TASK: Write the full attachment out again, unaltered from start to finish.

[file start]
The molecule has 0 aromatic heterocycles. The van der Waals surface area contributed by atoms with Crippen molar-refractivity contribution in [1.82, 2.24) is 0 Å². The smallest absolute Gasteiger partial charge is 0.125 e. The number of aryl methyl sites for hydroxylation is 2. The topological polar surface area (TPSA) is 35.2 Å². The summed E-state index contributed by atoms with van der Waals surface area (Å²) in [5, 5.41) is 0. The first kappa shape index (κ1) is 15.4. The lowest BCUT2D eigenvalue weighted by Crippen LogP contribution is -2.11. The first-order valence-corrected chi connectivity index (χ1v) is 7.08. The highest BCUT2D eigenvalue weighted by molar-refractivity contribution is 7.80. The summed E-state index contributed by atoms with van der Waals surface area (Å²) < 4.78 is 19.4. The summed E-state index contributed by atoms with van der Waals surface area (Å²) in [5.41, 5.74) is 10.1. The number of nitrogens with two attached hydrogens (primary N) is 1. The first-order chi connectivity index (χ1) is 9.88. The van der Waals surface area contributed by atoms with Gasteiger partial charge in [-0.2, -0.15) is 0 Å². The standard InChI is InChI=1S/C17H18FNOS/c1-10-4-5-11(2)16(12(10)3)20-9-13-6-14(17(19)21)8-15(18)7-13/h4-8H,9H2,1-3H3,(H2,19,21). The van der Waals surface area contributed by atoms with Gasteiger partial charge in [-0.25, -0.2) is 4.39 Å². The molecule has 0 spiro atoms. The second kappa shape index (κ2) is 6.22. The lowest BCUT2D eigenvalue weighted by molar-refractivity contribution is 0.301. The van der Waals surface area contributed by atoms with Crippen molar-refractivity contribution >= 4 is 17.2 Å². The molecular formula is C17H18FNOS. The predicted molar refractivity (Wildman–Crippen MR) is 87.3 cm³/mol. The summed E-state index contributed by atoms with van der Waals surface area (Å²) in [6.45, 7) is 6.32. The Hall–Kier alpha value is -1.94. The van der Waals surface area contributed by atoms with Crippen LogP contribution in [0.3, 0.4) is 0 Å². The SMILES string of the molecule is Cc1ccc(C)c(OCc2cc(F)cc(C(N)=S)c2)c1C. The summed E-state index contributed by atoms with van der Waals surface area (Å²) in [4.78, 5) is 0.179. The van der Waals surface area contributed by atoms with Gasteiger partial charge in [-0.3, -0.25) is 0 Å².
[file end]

The molecule has 0 aromatic heterocycles. The van der Waals surface area contributed by atoms with Crippen molar-refractivity contribution in [1.82, 2.24) is 0 Å². The smallest absolute Gasteiger partial charge is 0.125 e. The number of aryl methyl sites for hydroxylation is 2. The topological polar surface area (TPSA) is 35.2 Å². The summed E-state index contributed by atoms with van der Waals surface area (Å²) in [5, 5.41) is 0. The first kappa shape index (κ1) is 15.4. The lowest BCUT2D eigenvalue weighted by Crippen LogP contribution is -2.11. The first-order valence-corrected chi connectivity index (χ1v) is 7.08. The highest BCUT2D eigenvalue weighted by molar-refractivity contribution is 7.80. The summed E-state index contributed by atoms with van der Waals surface area (Å²) < 4.78 is 19.4. The summed E-state index contributed by atoms with van der Waals surface area (Å²) in [5.41, 5.74) is 10.1. The number of nitrogens with two attached hydrogens (primary N) is 1. The first-order chi connectivity index (χ1) is 9.88. The van der Waals surface area contributed by atoms with Gasteiger partial charge in [-0.2, -0.15) is 0 Å². The standard InChI is InChI=1S/C17H18FNOS/c1-10-4-5-11(2)16(12(10)3)20-9-13-6-14(17(19)21)8-15(18)7-13/h4-8H,9H2,1-3H3,(H2,19,21). The van der Waals surface area contributed by atoms with Gasteiger partial charge in [-0.25, -0.2) is 4.39 Å². The molecule has 0 spiro atoms. The second kappa shape index (κ2) is 6.22. The lowest BCUT2D eigenvalue weighted by molar-refractivity contribution is 0.301. The van der Waals surface area contributed by atoms with Crippen molar-refractivity contribution >= 4 is 17.2 Å². The molecular formula is C17H18FNOS. The predicted molar refractivity (Wildman–Crippen MR) is 87.3 cm³/mol. The summed E-state index contributed by atoms with van der Waals surface area (Å²) in [6.45, 7) is 6.32. The Hall–Kier alpha value is -1.94. The van der Waals surface area contributed by atoms with Crippen LogP contribution in [0.3, 0.4) is 0 Å². The SMILES string of the molecule is Cc1ccc(C)c(OCc2cc(F)cc(C(N)=S)c2)c1C. The summed E-state index contributed by atoms with van der Waals surface area (Å²) in [4.78, 5) is 0.179. The van der Waals surface area contributed by atoms with Gasteiger partial charge in [-0.3, -0.25) is 0 Å².